It can be very difficult to tell any child that you and their other parent aren’t going to be living together anymore as a family. While many parents assume that the younger a child is, the less of a lasting impression their divorce will have on their lives, this isn’t the case. A split can have a significant psychological impact on children as young as toddlers.
All children’s behaviors are shaped at least in part by environmental factors such as their living environment. Their parents’ emotions are included in this. If a child constantly sees their parents fighting in their home, then they may start crying more, showing signs of abandonment or acting out. Their development may regress. They may start having difficulty sleeping, wetting their pants or sucking their thumb.
The emotional, behavioral and developmental problems that your child experiences can trickle down and affect their physical health as well. The longer that they remain in a stressful situation as a toddler, the more likely they are to develop immunity issues early in life. The stress may also cause them to develop symptoms of anxiety and depression as they get older.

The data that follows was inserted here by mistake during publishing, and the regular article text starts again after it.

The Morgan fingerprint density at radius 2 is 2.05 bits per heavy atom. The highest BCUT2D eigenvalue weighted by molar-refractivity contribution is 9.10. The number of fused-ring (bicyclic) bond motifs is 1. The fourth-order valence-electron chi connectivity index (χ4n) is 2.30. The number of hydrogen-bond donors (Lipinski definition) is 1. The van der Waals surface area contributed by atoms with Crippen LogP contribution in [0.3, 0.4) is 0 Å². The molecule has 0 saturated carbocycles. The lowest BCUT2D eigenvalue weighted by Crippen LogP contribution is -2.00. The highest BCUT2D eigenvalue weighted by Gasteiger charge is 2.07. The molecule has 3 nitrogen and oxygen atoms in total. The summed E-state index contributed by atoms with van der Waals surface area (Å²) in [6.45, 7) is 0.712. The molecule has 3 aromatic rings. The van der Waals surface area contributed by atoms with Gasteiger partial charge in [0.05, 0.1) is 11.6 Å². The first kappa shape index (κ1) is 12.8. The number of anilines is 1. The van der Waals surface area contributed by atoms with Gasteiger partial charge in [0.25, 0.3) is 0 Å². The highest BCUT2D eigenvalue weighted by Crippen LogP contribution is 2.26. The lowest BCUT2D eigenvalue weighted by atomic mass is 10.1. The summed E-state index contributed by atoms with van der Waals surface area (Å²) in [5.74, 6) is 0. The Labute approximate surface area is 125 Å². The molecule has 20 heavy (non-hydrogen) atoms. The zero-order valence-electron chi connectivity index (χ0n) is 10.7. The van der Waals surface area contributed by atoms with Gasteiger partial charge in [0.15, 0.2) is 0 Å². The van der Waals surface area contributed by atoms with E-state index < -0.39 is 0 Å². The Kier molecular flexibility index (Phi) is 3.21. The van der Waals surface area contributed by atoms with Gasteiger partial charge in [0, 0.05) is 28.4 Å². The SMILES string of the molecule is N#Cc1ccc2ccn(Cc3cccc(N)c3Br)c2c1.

One of the reasons that divorce can have such a large impact on your child as a toddler is because that’s when they’re just starting to develop feelings of trust for their parents. If a child doesn’t feel that they can rely on their parents for stability, then it’s likely to lead them to distrust others as they age.
Even if your divorce seems inevitable, you can still minimize the impact that it has on your child’s life. You can do this by finding ways to keep your emotions in check as much as possible. You can accomplish this by reassuring them of how much you love them as well.
The quicker you resolve your divorce, the more likely that it is that you can work toward getting in a better emotional state than you currently are in. This can have a positive impact on your child. Mediation may be one approach that you can pursue if you’re looking to resolve your case more quickly than you can in a courtroom. A family law attorney advise you of the benefits of mediation.